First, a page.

Josef Čihák

Josef Čihák
Country (sports) Czechoslovakia Czechoslovakia
Born (1963-03-19) 19 March 1963
Plzeň, Czechoslovakia
Height 1.85 m (6 ft 1 in)
Turned pro 1985
Plays Right-handed
Prize money $241,359
Career record 18–28
Career titles 0
Highest ranking No. 72 (19 October 1987)
Grand Slam Singles results
French Open 1R (1988, 1989)
Wimbledon 1R (1988, 1989)
Career record 49–58
Career titles 1
Highest ranking No. 57 (20 March 1989)
Grand Slam Doubles results
French Open 2R (1988, 1989, 1990)
Wimbledon 2R (1989)

Josef Čihák (born 19 March 1963) is a former professional tennis player from the Czech Republic who competed for Czechoslovakia. He now works as a tennis coach at TK Sparta Praha.[1]


Čihák was most successful as a doubles player, reaching two doubles finals in the 1989 Grand Prix, at Båstad and Saint-Vincent, winning the latter. He had previously made doubles semi-finals at Prague and Palermo in 1987 and also Prague and Munich in 1988. As well reaching those two finals in 1989, Čihák was also a semi-finalist at the Athens Open, in the singles.[2]

At Grand Slam level he lost all of his four singles matches. The toughest opponent he came up against was Mats Wilander in the 1988 French Open, the number three seed who went on to win the tournament. He lost two five setters in 1989, at Roland Garros and Wimbledon. In doubles he won four of his 10 matches, but never made it past the second round, which he reached on four occasions, three times with countryman Cyril Suk as his partner.[3]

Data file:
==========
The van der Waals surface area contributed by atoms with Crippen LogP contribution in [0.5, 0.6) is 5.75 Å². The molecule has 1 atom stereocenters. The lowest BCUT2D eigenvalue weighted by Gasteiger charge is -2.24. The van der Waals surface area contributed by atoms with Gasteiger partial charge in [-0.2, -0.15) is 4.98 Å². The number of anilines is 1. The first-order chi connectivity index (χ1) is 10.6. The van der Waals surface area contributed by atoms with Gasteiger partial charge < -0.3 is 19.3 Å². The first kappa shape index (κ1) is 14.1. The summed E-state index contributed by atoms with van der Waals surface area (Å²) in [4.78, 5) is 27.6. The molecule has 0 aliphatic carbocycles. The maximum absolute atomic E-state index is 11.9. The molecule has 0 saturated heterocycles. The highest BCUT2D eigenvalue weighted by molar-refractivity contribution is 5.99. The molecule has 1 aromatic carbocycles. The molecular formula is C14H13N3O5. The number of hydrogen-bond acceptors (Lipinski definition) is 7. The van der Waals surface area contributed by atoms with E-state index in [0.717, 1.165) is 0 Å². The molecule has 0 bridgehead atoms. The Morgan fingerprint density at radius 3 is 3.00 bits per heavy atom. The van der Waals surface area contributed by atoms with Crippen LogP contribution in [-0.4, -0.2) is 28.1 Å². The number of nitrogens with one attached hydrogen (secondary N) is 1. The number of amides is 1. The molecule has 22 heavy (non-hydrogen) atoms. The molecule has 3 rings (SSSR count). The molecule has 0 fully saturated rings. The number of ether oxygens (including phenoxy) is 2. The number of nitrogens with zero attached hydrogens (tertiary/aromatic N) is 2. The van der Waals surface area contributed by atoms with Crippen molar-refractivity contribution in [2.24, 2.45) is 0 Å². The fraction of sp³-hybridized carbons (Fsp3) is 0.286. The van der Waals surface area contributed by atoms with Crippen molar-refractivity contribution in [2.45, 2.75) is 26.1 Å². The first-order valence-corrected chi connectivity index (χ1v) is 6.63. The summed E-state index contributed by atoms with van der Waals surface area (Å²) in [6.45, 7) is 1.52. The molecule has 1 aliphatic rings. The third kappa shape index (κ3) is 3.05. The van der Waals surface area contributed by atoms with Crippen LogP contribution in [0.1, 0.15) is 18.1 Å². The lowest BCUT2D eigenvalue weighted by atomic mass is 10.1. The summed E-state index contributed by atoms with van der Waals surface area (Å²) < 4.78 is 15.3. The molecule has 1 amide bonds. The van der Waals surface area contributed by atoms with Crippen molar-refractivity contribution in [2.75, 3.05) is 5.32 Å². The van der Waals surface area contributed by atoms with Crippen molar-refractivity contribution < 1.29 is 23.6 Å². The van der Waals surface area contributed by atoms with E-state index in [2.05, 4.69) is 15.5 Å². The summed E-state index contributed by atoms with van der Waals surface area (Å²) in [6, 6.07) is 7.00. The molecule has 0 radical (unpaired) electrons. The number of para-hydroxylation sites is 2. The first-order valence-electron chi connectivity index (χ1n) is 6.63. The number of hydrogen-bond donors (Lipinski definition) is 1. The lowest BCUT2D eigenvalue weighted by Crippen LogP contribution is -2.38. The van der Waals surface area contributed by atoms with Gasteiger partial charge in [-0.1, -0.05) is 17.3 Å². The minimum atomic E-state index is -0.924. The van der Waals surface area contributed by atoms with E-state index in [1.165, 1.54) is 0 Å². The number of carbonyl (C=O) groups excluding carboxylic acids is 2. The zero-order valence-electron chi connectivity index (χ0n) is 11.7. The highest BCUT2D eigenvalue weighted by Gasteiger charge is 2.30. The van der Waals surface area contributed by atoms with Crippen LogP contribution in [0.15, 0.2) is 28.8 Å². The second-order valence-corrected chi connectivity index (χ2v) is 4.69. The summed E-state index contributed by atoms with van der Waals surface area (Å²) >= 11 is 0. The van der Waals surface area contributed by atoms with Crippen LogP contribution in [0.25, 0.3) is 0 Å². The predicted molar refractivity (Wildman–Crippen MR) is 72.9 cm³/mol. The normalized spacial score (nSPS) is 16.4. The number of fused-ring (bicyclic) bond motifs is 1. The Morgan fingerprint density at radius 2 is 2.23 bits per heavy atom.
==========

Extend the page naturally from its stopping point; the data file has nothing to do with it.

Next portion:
Grand Prix career finals

Doubles: 2 (1–1)

Outcome No. Year Tournament Surface Partner Opponents in the final Score in the final
Runner-up 1. 1989 Båstad, Sweden Clay Czechoslovakia Karel Nováček Sweden Per Henricsson
Sweden Nicklas Utgren
5–7, 2–6
Winner 1. 1989 Saint-Vincent, Italy Clay Czechoslovakia Cyril Suk Italy Massimo Cierro
Italy Alessandro de Minicis
6–4, 6–2

Challenger titles

Singles: (3)

No. Year Tournament Surface Opponent in the final Score in the final
1. 1984 Bielefeld, West Germany Clay West Germany Peter Elter 6–2, 7–5
2. 1988 Pescara, Italy Clay Chile Gerardo Vacarezza 6–4, 6–3
3. 1988 Casablanca, Morocco Clay Spain David de Miguel 6–4, 6–2

Doubles: (11)

No. Year Tournament Surface Partner Opponents in the final Score in the final
1. 1985 Bahia, Brazil Hard Netherlands Tom Nijssen Spain Emilio Sánchez
Paraguay Víctor Pecci
6–4, 6–3
2. 1987 Budapest, Hungary Clay Czechoslovakia Cyril Suk Sweden Christer Allgardh
Sweden David Engel
6–2, 7–6
3. 1988 Cairo, Egypt Clay Czechoslovakia Cyril Suk Argentina Roberto Argüello
Argentina Marcelo Ingaramo
6–3, 6–2
4. 1988 Agadir, Morocco Clay Czechoslovakia Cyril Suk Spain José López-Maeso
Spain Alberto Tous
6–2, 6–2
5. 1988 San Marino Clay Sweden Christer Allgardh Portugal João Cunha e Silva
Sweden Jörgen Windahl
6–4, 6–2
6. 1988 Casablanca, Morocco Clay Czechoslovakia Cyril Suk France Arnaud Boetsch
Belgium Denis Langaskens
6–2, 6–0
7. 1989 Casablanca, Morocco Clay Netherlands Mark Koevermans Argentina Marcelo Ingaramo
Argentina Christian Miniussi
6–4, 6–4
8. 1989 Agadir, Morocco Clay Czechoslovakia Cyril Suk United States Brett Dickinson
Sweden Jörgen Windahl
6–3, 6–3
9. 1990 Agadir, Morocco Clay Czechoslovakia Cyril Suk Italy Omar Camporese
Italy Diego Nargiso
10. 1991 Porto, Portugal Clay Czechoslovakia Tomáš Anzari Spain Juan Carlos Báguena
Ecuador Andrés Gómez
7–5, 6–2
11. 1991 Pescara, Italy Clay Czechoslovakia Tomáš Anzari Sweden Johan Donar
United States John Sobel
6–3, 6–4


External links

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